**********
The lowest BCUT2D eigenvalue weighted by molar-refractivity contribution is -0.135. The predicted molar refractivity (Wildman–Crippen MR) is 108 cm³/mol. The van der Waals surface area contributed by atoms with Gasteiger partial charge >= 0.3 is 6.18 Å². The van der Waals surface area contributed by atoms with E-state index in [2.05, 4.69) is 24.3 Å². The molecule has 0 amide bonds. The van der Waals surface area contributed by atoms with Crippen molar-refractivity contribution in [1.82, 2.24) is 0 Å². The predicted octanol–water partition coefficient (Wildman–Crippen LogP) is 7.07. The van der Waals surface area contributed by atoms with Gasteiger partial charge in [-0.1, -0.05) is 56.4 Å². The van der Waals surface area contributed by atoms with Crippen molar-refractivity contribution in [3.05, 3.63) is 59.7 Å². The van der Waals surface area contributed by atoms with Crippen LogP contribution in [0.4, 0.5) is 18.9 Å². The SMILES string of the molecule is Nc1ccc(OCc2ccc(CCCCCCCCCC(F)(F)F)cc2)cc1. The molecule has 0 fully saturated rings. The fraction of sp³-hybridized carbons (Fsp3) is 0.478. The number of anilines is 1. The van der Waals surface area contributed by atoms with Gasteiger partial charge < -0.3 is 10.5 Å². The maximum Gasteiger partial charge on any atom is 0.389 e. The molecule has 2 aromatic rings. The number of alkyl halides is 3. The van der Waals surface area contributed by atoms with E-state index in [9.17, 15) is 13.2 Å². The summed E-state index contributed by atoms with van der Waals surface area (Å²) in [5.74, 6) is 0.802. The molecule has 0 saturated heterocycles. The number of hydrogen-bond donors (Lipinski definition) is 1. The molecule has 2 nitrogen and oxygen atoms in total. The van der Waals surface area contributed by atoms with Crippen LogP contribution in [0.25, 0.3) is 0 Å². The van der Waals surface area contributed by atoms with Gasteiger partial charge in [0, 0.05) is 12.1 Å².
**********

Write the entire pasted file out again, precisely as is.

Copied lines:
The lowest BCUT2D eigenvalue weighted by molar-refractivity contribution is -0.135. The predicted molar refractivity (Wildman–Crippen MR) is 108 cm³/mol. The van der Waals surface area contributed by atoms with Gasteiger partial charge >= 0.3 is 6.18 Å². The van der Waals surface area contributed by atoms with E-state index in [2.05, 4.69) is 24.3 Å². The molecule has 0 amide bonds. The van der Waals surface area contributed by atoms with Crippen molar-refractivity contribution in [1.82, 2.24) is 0 Å². The predicted octanol–water partition coefficient (Wildman–Crippen LogP) is 7.07. The van der Waals surface area contributed by atoms with Gasteiger partial charge in [-0.1, -0.05) is 56.4 Å². The van der Waals surface area contributed by atoms with Crippen molar-refractivity contribution in [3.05, 3.63) is 59.7 Å². The van der Waals surface area contributed by atoms with Crippen LogP contribution in [0.4, 0.5) is 18.9 Å². The SMILES string of the molecule is Nc1ccc(OCc2ccc(CCCCCCCCCC(F)(F)F)cc2)cc1. The molecule has 0 fully saturated rings. The fraction of sp³-hybridized carbons (Fsp3) is 0.478. The number of anilines is 1. The van der Waals surface area contributed by atoms with Gasteiger partial charge < -0.3 is 10.5 Å². The maximum Gasteiger partial charge on any atom is 0.389 e. The molecule has 2 aromatic rings. The number of alkyl halides is 3. The van der Waals surface area contributed by atoms with E-state index in [9.17, 15) is 13.2 Å². The summed E-state index contributed by atoms with van der Waals surface area (Å²) in [5.74, 6) is 0.802. The molecule has 0 saturated heterocycles. The number of hydrogen-bond donors (Lipinski definition) is 1. The molecule has 2 nitrogen and oxygen atoms in total. The van der Waals surface area contributed by atoms with Crippen LogP contribution in [0.25, 0.3) is 0 Å². The van der Waals surface area contributed by atoms with Gasteiger partial charge in [0, 0.05) is 12.1 Å².